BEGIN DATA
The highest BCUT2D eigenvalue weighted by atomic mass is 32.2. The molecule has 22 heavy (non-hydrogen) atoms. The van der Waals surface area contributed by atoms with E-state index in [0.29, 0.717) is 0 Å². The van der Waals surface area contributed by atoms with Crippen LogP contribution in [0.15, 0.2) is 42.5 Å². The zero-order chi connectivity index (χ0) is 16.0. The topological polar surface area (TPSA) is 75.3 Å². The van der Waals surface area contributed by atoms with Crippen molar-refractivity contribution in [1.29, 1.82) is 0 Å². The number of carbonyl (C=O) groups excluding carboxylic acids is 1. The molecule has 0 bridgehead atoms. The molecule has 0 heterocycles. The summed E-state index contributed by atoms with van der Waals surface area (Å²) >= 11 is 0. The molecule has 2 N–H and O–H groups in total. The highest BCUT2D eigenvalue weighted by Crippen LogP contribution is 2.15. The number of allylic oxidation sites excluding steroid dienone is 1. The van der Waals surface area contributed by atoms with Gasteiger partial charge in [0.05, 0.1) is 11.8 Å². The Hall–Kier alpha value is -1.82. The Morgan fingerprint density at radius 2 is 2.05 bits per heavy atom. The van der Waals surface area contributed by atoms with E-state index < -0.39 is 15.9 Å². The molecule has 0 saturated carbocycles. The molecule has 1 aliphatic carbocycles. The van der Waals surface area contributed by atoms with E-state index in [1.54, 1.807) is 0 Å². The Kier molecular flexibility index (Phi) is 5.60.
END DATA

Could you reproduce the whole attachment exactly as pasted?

The highest BCUT2D eigenvalue weighted by atomic mass is 32.2. The molecule has 22 heavy (non-hydrogen) atoms. The van der Waals surface area contributed by atoms with E-state index in [0.29, 0.717) is 0 Å². The van der Waals surface area contributed by atoms with Crippen LogP contribution in [0.15, 0.2) is 42.5 Å². The zero-order chi connectivity index (χ0) is 16.0. The topological polar surface area (TPSA) is 75.3 Å². The van der Waals surface area contributed by atoms with Crippen molar-refractivity contribution in [1.29, 1.82) is 0 Å². The number of carbonyl (C=O) groups excluding carboxylic acids is 1. The molecule has 0 bridgehead atoms. The molecule has 0 heterocycles. The summed E-state index contributed by atoms with van der Waals surface area (Å²) >= 11 is 0. The molecule has 2 N–H and O–H groups in total. The highest BCUT2D eigenvalue weighted by Crippen LogP contribution is 2.15. The number of allylic oxidation sites excluding steroid dienone is 1. The van der Waals surface area contributed by atoms with Gasteiger partial charge in [0.05, 0.1) is 11.8 Å². The Hall–Kier alpha value is -1.82. The Morgan fingerprint density at radius 2 is 2.05 bits per heavy atom. The van der Waals surface area contributed by atoms with E-state index < -0.39 is 15.9 Å². The molecule has 0 saturated carbocycles. The molecule has 1 aliphatic carbocycles. The van der Waals surface area contributed by atoms with E-state index in [1.54, 1.807) is 0 Å². The Kier molecular flexibility index (Phi) is 5.60.